In search of the sun. Peter Schur Henrietta Aladjem. New York Charles Scribner's Sons 1988. 265 pp. 12.95 hard-back 9.95 paperbackкод для вставкиСкачать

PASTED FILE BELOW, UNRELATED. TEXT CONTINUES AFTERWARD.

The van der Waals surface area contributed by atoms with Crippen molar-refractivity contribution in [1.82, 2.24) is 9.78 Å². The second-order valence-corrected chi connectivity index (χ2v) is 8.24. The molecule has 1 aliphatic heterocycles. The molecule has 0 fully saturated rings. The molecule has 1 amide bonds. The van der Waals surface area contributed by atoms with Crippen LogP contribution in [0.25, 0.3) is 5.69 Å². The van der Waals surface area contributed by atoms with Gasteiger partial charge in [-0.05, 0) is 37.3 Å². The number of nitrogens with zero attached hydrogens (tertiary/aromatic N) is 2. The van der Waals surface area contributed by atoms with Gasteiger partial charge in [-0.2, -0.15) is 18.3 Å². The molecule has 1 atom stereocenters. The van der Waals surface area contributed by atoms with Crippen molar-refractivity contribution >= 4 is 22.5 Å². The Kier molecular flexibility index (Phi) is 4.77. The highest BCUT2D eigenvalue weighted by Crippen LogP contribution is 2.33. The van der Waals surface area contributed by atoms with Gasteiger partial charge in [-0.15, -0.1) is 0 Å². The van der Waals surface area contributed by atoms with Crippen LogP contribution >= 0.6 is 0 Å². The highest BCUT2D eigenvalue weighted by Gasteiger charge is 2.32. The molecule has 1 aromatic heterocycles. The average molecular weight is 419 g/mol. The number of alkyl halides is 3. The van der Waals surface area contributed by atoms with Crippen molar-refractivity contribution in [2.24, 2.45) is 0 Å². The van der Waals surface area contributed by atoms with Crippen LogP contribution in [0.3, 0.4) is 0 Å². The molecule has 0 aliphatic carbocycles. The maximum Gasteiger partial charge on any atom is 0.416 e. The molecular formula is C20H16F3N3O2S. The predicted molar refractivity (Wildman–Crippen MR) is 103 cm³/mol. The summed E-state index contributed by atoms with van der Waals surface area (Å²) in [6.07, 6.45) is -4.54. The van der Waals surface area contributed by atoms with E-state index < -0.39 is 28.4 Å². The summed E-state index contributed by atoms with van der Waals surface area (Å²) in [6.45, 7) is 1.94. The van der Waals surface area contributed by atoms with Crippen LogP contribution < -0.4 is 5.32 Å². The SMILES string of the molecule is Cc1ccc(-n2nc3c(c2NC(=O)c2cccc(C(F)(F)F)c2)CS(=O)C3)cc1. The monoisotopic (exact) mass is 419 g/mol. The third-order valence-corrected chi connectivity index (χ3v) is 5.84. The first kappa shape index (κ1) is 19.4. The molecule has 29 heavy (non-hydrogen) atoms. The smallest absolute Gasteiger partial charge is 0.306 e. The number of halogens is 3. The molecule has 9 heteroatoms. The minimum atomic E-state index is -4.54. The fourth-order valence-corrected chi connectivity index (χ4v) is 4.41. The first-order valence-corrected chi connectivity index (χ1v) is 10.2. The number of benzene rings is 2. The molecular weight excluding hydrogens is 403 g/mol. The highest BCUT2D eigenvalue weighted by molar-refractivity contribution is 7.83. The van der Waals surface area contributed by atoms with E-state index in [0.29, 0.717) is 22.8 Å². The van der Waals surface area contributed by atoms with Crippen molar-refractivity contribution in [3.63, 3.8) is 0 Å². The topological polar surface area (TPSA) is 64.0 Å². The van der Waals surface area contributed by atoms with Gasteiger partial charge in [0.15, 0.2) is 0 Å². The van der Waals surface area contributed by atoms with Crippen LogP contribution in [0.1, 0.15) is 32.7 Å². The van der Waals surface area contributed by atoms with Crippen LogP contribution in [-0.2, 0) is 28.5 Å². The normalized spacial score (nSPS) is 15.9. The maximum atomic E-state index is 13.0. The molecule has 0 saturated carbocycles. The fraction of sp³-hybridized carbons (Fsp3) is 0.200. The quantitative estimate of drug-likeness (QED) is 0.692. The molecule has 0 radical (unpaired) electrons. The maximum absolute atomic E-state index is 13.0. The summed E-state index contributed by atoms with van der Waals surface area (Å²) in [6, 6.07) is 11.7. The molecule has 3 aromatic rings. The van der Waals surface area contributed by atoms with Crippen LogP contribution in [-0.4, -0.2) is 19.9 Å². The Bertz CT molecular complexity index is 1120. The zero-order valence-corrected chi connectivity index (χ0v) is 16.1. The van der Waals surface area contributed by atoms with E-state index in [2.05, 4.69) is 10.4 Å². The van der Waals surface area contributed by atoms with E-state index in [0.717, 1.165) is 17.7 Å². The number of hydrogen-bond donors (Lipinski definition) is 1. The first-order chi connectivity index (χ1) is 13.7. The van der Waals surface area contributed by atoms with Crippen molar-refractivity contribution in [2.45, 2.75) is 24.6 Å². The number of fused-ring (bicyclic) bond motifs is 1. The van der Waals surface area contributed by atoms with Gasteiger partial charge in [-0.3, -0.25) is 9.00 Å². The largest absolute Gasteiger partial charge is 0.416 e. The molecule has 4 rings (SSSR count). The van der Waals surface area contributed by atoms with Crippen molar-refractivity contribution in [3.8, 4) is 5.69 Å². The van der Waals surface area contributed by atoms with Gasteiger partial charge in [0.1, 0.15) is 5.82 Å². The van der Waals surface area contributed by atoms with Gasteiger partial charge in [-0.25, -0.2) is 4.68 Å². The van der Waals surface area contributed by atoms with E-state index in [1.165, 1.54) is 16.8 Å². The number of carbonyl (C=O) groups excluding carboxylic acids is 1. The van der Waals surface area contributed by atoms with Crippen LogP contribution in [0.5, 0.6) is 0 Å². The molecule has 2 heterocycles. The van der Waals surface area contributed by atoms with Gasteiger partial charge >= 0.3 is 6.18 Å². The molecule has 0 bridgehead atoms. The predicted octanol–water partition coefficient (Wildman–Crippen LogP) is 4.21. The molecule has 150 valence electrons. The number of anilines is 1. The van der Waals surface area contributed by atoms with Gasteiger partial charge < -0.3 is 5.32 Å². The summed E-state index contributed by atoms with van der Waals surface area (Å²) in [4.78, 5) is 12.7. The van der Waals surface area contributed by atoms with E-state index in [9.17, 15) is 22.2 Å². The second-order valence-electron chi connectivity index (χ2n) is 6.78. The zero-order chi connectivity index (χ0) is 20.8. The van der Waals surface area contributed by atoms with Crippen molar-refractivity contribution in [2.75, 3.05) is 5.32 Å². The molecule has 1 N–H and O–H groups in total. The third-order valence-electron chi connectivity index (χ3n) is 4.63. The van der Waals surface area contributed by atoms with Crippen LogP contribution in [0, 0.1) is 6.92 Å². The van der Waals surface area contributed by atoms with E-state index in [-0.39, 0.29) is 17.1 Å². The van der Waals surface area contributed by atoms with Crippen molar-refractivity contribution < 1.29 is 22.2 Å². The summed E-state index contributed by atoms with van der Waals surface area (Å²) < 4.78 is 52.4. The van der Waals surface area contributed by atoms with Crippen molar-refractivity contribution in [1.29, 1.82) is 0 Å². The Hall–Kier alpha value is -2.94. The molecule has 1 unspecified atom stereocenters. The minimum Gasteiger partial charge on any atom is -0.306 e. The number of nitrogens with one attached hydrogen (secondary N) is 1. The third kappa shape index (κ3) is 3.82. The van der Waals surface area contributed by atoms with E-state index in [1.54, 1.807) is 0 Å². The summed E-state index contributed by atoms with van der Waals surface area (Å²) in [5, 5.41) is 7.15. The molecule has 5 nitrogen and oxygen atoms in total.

BOOK REVIEWS 879 a psychologist, takes pains not to cause undue alarm, reminding readers that no one patient has all the symptoms listed and that emotional reactions also vary. Other sections of the book discuss emotional reactions (e.g., depression, anger, guilt, and fear), changes in general lifestyle (resulting from physical symptoms, pain, medication), interactions with others (family, friends, and physicians, and sexual relationships), and pregnancy. The special problems encountered by those who live with a lupus patient, and the problems of the child o r adolescent with lupus, are also described. The issues are reinforced and highlighted by examples taken from lives of patients, a device that enhances the book’s readability. The book is replete with concrete suggestions that patients should find useful, particularly patients with newly diagnosed lupus who need basic information. When discussing anger, for example, Dr. Phillips identifies different types, describes the effects of anger on the body and mind, and suggests ways to cope with this emotion. Dr. Phillips responds creatively to the special problems of lupus patients. A good outlet for releasing the energy that results from anger, he contends, is physical activity; yet he acknowledges that patients may be too fatigued to depend much on this approach. Watching a sporting event or a violent or emotional movie, or reading a thriller allows identification with characters and indirect release of the emotional energy. Dr. Phillips has written an excellent guidebook, which has most of the strengths and weaknesses of books of that genre. However, such books can suggest subtly that change can be fairly easy and fast, a seductive notion in our culture, but one that is untrue. Enduring change, emotional or behavioral, is often very difficult. The fears, sorrows, and angers that sick people experience are often deep-seated and abiding. potential treatments. The book carefully details visits to physicians, and therefore, has much useful medical information. The doctor-patient relationship is addressed in depth, and a dialogue between Dr. Schur and Ms. Aladjem illustrates that theme nicely. That Ms. Aladjem harnessed the energy which returned after her lupus remitted to help found the Lupus Foundation is testimony to her understanding that an important aspect of healing is the ability to reach out to others. Dr. Schur’s informative comments are interspersed between Ms. Aladjem’s chapters. His writing is concise and readable (medical terms are defined in a glossary). Dr. Schur speaks from a physician’s point of view-but with an understanding of the patient’s view-about a variety of patient concerns, including fatigue, sun sensitivity, the need for consultation, tests, and hospitalization, therapy, and emotional healing. In the final section of the book, he answers common questions that haven’t been addressed elsewhere in the text. In Search of the Sun presents patients with a unique opportunity to read what goes on in a physician’s mind when he or she hears a patient’s story, and is a refreshing gift to patients who want precise medical information. Dr. Schur’s section is written at a level that allows rheumatologists to appropriately recommend the book to internists and family practitioners. Physicians who believe the human relationship is as important as the pharmacopeia in helping patients cope with systemic lupus erythematosus will also want to read the personal experience stories. Patients are more likely to trust and adhere to medical treatments prescribed by physicians who they believe understand how an illness affects their lives. Physicians (and other health care providers) in training would also benefit from reading, discussing, and comprehending the many health care issues presented. In Search of the Sun. Peter Schur, Henrietta Aladjem. New York, Charles Scribner’s Sons, 1988. 265 p p . $12.95 hardback, $9.95 paperback. Patients will find all 3 of these books well worth reading. Each is valuable as a reference work, and all are useful to patients with illnesses other than lupus. In Search of the Sun is authored by Dr. Peter Schur and Ms. Henrietta Aladjem, a founder of the Lupus Foundation of America. Since both have seen, talked to, and corresponded with hundreds of lupus patients, the book reflects their individual experiences. Ms. Aladjem’s portion is a well-written, sophisticated, yet accessible story that describes the dramatic effects of lupus on her daily life, marriage, and family. Her first symptoms appeared in 1953, so the time period covered is the 1950s and 1960s. The story was first published in 1972, as The Sun is My Enemy. It has become a classic, creating a standard by which other patient accounts are measured. Despite consultation with a series of physicians, Ms. Aladjem’s disease went undiagnosed for 3 years, so the book should be of particular comfort to patients who have undergone that agony. A person of great fortitude and will, Ms. Aladjem did not succumb to apathy or lose hope. She managed, instead, to tap an inner resolve that enabled her to create a meaningful life. Despite inordinate fatigue, she traveled to Switzerland and her native Bulgaria in search of Robert B. Zurier, MD University of Massachusetts Medical School Worcester, MA Living With It: Why You Don’t Have to be Healthy to be Happy. Suzy Szasz. Buffalo, Prometheus Books, 1991. 283 pages. $22.95. Suzy Szasz has had active systemic lupus erythematosus for most of her life. In 1968, when she was 15, the disease began with sun sensitivity, arthralgia, fatigue, and nephrotic syndrome. It was brought under control with prednisone and cyclophosphamide, and she did well with the prednisone and other medications for 14 years. Then, in 1983, she nearly died from a flare of systemic symptoms and thrombocytopenia, which necessitated a splenectomy. Soon after, she began having repetitive, steroid-induced vertebral fractures, which left her with short stature and chronic pain, and dependent on the use of back braces.